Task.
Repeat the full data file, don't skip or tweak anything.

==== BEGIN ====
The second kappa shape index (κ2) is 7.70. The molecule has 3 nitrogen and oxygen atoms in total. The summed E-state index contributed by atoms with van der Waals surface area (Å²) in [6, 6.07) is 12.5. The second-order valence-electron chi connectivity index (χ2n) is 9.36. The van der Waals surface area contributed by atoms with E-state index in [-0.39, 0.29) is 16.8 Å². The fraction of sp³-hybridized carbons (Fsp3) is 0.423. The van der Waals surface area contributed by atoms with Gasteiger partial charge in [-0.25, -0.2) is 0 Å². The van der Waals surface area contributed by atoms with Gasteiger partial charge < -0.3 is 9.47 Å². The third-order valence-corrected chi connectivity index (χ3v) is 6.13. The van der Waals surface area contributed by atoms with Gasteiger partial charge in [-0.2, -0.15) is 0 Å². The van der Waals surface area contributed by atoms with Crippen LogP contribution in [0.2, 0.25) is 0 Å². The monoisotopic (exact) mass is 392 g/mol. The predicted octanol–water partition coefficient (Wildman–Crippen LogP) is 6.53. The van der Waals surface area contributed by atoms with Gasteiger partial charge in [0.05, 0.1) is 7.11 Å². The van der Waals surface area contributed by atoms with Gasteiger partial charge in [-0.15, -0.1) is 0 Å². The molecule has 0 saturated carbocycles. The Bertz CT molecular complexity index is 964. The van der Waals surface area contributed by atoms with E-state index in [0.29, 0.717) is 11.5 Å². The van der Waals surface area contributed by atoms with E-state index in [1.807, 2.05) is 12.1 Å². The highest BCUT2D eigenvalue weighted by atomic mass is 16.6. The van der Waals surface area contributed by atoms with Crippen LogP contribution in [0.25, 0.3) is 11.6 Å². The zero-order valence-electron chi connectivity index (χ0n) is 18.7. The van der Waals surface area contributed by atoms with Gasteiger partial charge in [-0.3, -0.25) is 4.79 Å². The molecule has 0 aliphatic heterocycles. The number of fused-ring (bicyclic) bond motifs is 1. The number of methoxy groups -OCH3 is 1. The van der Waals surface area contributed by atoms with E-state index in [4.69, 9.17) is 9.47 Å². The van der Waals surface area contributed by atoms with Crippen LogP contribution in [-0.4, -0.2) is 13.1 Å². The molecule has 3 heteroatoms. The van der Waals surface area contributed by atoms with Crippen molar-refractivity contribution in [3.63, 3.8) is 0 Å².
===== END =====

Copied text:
The second kappa shape index (κ2) is 7.70. The molecule has 3 nitrogen and oxygen atoms in total. The summed E-state index contributed by atoms with van der Waals surface area (Å²) in [6, 6.07) is 12.5. The second-order valence-electron chi connectivity index (χ2n) is 9.36. The van der Waals surface area contributed by atoms with E-state index in [-0.39, 0.29) is 16.8 Å². The fraction of sp³-hybridized carbons (Fsp3) is 0.423. The van der Waals surface area contributed by atoms with Gasteiger partial charge in [-0.25, -0.2) is 0 Å². The van der Waals surface area contributed by atoms with Gasteiger partial charge < -0.3 is 9.47 Å². The third-order valence-corrected chi connectivity index (χ3v) is 6.13. The van der Waals surface area contributed by atoms with Gasteiger partial charge in [-0.2, -0.15) is 0 Å². The van der Waals surface area contributed by atoms with Crippen LogP contribution in [0.2, 0.25) is 0 Å². The monoisotopic (exact) mass is 392 g/mol. The predicted octanol–water partition coefficient (Wildman–Crippen LogP) is 6.53. The van der Waals surface area contributed by atoms with Gasteiger partial charge in [0.05, 0.1) is 7.11 Å². The van der Waals surface area contributed by atoms with Gasteiger partial charge in [-0.15, -0.1) is 0 Å². The molecule has 0 saturated carbocycles. The Bertz CT molecular complexity index is 964. The van der Waals surface area contributed by atoms with E-state index in [0.29, 0.717) is 11.5 Å². The van der Waals surface area contributed by atoms with E-state index in [1.807, 2.05) is 12.1 Å². The highest BCUT2D eigenvalue weighted by atomic mass is 16.6. The van der Waals surface area contributed by atoms with Crippen LogP contribution in [0.25, 0.3) is 11.6 Å². The zero-order valence-electron chi connectivity index (χ0n) is 18.7. The van der Waals surface area contributed by atoms with Gasteiger partial charge in [-0.3, -0.25) is 4.79 Å². The molecule has 0 aliphatic heterocycles. The number of fused-ring (bicyclic) bond motifs is 1. The number of methoxy groups -OCH3 is 1. The van der Waals surface area contributed by atoms with E-state index in [4.69, 9.17) is 9.47 Å². The van der Waals surface area contributed by atoms with Crippen LogP contribution in [-0.4, -0.2) is 13.1 Å². The molecule has 3 heteroatoms. The van der Waals surface area contributed by atoms with Crippen molar-refractivity contribution in [3.63, 3.8) is 0 Å².